Of course, social services are not revealing monetary interests (eligibility for federal funding for foster care and adoption out of foster care) that drives removal of children.

In June of 2016, in the same blessed state of Pennsylvania, in the City of Philadelphia, where public hearings were held as to why children were taken away from parents at inordinately high rates, at least some of the truth started to seep out when Vanessa Fields, vice president of District Council 47 of the American Federation of State County and Municipal Employees said the following:

So, lawyers, in order not to be disciplined, do not report judicial misconduct and corruption, letting judges do whatever they want until, in some (but far from all) cases the feds step in and criminally charge judges in most egregious (or most publicized) cases of corruption.

Of course, unspeakable damage is done to individual people and the public by that time.

Similarly, social services, fearing discipline for NOT taking the child away "if anything goes wrong", but not fearing discipline for taking the child away unlawfully, disrupting the family and traumatizing the child and the parents (and violating constitutional rights of both), do the "default thing", and the "default thing" is - according to the confession of the vice-president of labor union of social workers, to take the child away, so the social worker's back is covered.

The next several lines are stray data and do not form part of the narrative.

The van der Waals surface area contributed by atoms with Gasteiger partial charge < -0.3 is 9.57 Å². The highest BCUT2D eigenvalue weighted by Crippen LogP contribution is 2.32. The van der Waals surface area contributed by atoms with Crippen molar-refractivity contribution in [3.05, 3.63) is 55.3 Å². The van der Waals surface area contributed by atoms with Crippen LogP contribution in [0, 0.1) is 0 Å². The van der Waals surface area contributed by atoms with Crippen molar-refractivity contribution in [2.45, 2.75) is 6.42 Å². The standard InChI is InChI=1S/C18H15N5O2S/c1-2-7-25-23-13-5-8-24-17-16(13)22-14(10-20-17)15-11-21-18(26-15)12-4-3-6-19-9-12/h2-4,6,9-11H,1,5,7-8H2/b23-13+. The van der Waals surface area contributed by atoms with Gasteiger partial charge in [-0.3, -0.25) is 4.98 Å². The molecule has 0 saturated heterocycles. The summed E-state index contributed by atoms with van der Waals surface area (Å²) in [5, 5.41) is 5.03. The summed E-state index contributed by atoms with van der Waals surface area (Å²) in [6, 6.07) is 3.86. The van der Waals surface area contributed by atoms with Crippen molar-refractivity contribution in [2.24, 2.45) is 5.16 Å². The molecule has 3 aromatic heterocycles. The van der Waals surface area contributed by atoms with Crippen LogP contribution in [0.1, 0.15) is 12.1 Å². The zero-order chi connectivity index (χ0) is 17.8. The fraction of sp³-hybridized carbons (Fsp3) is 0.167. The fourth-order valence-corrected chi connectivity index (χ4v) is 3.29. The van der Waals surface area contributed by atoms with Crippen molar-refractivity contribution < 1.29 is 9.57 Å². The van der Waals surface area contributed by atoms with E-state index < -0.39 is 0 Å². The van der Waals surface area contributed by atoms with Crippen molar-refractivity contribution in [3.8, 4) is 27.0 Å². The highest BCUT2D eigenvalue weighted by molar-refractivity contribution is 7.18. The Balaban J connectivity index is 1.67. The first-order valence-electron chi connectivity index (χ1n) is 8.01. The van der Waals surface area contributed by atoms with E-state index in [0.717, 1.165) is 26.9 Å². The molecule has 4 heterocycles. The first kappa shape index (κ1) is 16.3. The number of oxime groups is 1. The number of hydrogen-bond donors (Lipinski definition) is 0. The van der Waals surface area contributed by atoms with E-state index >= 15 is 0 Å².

And, similarly, unspeakable damage is done to individual people and the public because of this fear of discipline for one thing, but not another.

So, attorneys and social workers, fearing professional discipline through regulation that is supposed to protect the public, are jeopardizing the public.

Unfortunately, both tendencies will continue for a long time until:

  1. regulation of lawyers by the government (and especially by the judiciary that invents rules to protect itself from criticism of lawyers, most knowledgeable and credible witnesses of their misconduct) is either discontinued altogether, or relegated to a public body that has no connections whatsoever to the legal system; and until
  2. all financial incentives to take children away are removed from social services, and courts are prohibited to grant social services "immunity" for taking away children when it was done unlawfully - which is what protects them from discipline for such takings at this time.

No comments:

Post a Comment